6 Ways to Avoid Losing Your Security Deposit

US News

The housing crisis caused many consumers to rethink their definition of the American Dream. According to a report released by the MacArthur Foundation earlier this year, 45 percent of homeowners say they would consider renting at some point in the future, citing benefits like increased mobility and less maintenance.

Whether a former homeowner returning to the rental market or a lifelong renter, tenants are often required to pay a security deposit to cover potential damages. In some states, the landlord must keep these funds in a separate, interest-earning account and pay the interest to the tenant.

However, a nationwide survey of 1,000 renters by Rent.com earlier this year found that 26 percent of renters have lost their security deposit at some point. Of those, 36 percent said their landlord offered no explanation about not returning the deposit, which may violate tenants' rights in some states.

Here's six ways to ensure you get your deposit back.

1. Document the property's condition. Many disputes over security deposits occur because the landlord and tenant didn't document pre-existing damage such as stains on the carpet or holes in the walls, so note any damage before you move in. "Mom and pop landlords don't always have the rentals checklists that a well-managed apartment community is going to have," says Bill Deegan, CEO of RenterNation.com, a website that advocates for renters. "They do things informally, and there's a lot that falls by the wayside. That's why it's really important for the prospective resident to take the initiative and document things."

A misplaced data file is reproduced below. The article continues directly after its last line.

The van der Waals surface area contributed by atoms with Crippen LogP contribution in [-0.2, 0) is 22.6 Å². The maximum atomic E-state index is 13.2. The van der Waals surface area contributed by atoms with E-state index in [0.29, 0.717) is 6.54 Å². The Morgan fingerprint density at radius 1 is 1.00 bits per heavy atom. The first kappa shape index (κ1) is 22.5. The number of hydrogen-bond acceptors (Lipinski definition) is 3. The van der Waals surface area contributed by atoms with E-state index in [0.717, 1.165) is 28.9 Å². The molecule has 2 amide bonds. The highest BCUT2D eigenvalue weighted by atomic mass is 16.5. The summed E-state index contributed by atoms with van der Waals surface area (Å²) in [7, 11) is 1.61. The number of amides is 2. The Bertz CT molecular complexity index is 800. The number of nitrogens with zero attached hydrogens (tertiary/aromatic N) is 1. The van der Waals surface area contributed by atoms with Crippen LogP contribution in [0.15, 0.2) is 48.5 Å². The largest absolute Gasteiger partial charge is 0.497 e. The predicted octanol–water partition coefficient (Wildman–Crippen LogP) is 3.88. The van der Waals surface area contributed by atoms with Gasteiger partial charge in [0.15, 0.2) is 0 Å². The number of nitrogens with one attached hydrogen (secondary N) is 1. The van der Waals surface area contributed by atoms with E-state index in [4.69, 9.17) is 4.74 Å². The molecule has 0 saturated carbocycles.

[Read: Tips for Renting Your First Apartment.]

Deegan suggests making sure all appliances work and taking photos of any stains or damage inside and out. If you're renting a single-family home, for instance, you won't want to be charged for a crumbling sidewalk or other exterior damage. He also suggests taking another set of photos after you move out in case the landlord doesn't assess the unit's condition right away. That way, he or she can't charge you for damage that may occur after you leave, Deegan says.

The landlord shouldn't withhold money for normal wear and tear, but if you damage the unit, you may be on the hook for repairs. What's the difference between normal wear and tear and actual damage? "If you have little kids and they're rubbing their hands on the wall, that's normal wear and tear," Deegan says. "If they're punching holes in the wall, that's a different story."